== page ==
Which is a weird way of saying how you felt on that table I felt when you were here. It doesn’t matter, really, how nice people are to me because my anxiety will always replace “hey Gemma” with “who the fuck are you and why are you in my face?”. Strangely I find it reassuring to know that successful people (as in people like you who have already achieved what I want) feel the same way as I do, albeit in a different context.

    See? I made your anxiety issues all about me. I feel better now.

    Comment by Gemma Noon | May 12, 2013 | Reply

  21. Yeah, so glad to hear it’s not just me Aaron… I still wonder why people bother listening to me when I’m at the front of lecture theatre talking about aerodynamics, CFD and engine design… and why is someone paying me to do it?!?!

    While I know you will never 100 % believe it (personal experience speaking here!), you are every bit as good as those guys!

    Comment by Debi Marie Roberts | May 12, 2013 | Reply

  22. Video: Down.

    Comment by Tim Ward | May 12, 2013 | Reply

  23. Aaron, even though I was reading most of this going “BUT HE’S A GREAT WRITER, WHAT’S HIS DEAL” I feel ya. I can’t really judge anyone for disliking spotlit, crowds-of-hundreds attention. Not like I’ve experienced it, but as a gradually recovering social phobic I’m not too keen on talking in a meeting room of 8 people, so… I’d imagine it’s worse. Maybe you could get started on being a ‘noted recluse’? Salinger rocked that shit.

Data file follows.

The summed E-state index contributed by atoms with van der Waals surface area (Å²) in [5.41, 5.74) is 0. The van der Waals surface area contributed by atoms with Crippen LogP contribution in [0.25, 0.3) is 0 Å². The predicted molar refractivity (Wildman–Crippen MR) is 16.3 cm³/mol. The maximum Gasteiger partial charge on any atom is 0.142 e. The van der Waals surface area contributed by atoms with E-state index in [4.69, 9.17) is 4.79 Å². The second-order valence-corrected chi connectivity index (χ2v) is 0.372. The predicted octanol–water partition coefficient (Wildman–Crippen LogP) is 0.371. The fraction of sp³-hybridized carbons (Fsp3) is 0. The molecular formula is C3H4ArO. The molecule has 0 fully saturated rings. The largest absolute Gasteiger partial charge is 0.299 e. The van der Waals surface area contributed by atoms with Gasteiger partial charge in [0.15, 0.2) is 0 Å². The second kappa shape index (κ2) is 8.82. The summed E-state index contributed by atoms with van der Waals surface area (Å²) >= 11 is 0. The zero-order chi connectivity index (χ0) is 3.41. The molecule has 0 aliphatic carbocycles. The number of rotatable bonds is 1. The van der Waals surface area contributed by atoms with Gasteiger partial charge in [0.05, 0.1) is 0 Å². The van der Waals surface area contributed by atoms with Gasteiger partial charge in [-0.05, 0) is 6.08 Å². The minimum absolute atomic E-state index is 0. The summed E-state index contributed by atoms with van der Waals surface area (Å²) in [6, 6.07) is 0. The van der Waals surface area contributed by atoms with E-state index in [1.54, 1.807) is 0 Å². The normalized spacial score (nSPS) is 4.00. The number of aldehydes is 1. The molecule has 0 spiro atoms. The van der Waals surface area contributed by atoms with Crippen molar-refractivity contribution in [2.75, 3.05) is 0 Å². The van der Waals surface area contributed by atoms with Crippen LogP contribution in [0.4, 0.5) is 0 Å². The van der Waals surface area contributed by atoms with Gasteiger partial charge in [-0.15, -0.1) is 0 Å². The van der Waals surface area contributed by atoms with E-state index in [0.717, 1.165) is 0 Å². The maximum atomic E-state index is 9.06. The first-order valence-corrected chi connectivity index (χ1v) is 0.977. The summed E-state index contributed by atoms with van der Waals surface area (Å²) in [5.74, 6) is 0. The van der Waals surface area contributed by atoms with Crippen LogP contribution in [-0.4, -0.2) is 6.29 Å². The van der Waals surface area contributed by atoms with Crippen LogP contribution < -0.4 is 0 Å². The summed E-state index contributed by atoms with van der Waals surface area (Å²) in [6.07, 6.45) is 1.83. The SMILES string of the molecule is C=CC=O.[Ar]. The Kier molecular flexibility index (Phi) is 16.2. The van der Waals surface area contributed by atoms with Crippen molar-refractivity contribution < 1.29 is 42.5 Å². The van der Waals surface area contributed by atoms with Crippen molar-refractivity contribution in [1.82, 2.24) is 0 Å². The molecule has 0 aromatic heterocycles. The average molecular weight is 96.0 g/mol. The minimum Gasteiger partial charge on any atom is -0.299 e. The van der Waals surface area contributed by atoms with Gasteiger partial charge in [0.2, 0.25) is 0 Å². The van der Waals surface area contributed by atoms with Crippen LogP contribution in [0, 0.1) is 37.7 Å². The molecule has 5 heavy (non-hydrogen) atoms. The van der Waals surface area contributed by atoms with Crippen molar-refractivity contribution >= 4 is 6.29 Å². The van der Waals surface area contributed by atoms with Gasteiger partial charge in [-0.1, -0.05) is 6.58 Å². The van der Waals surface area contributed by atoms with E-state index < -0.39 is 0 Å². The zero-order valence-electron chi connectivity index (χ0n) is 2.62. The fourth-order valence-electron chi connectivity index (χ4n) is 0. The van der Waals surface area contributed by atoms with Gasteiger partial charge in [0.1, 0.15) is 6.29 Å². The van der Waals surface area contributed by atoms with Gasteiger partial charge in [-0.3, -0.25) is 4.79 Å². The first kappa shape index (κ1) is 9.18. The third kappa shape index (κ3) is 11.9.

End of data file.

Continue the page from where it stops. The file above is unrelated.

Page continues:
Don’t feel bad about writing tie-in fiction (well, I know your post actually made it clear that you don’t, but don’t even THINK about feeling bad for it). I see some BL stuff as ‘just’ tie in fiction that I’d never read unless I was desperate to know everything that happened in the Age Of Darkness, for example. But yours (and Dan’s) I just see as great fiction, full stop. Sure it helps that I was a giant Chaos nerd in my pre-teens and I know a lot of the terminology and mythology you throw around. But I also feel confident I could tell my 40k hating friends to pick up Soul Hunter and they’d get hooked.

    I just read Prince Of Crows followed shortly by Betrayer and then listened to Butchers Nails. That trio of stories just about killed me. The end of Prince Of Crows made me feel like I felt first time I watched The Empire Strikes back, and I *almost* cried actual manly tears at Angron’s walk on the surface of Nuceria. So yeah, your characters are sometimes available to pick up in plastic or resin form. But they’re also a lot more real to me than many characters in ‘straight’, non-wargame-associated fiction.

    See, that vultures eating a dog’s corpse story could have been gross, but you somehow gave that shit an element of class and made it into, like, an analogy for SFX Weekender. That’s fuckin’ talent. Crazy.

    Anyway. This is a bit embarrassing, cause you don’t seem too crazy on fervent internet praise. Bottom line is: your shit is hella tight brah. Keep on goin’ back in.

    Comment by machen impostor | May 13, 2013 | Reply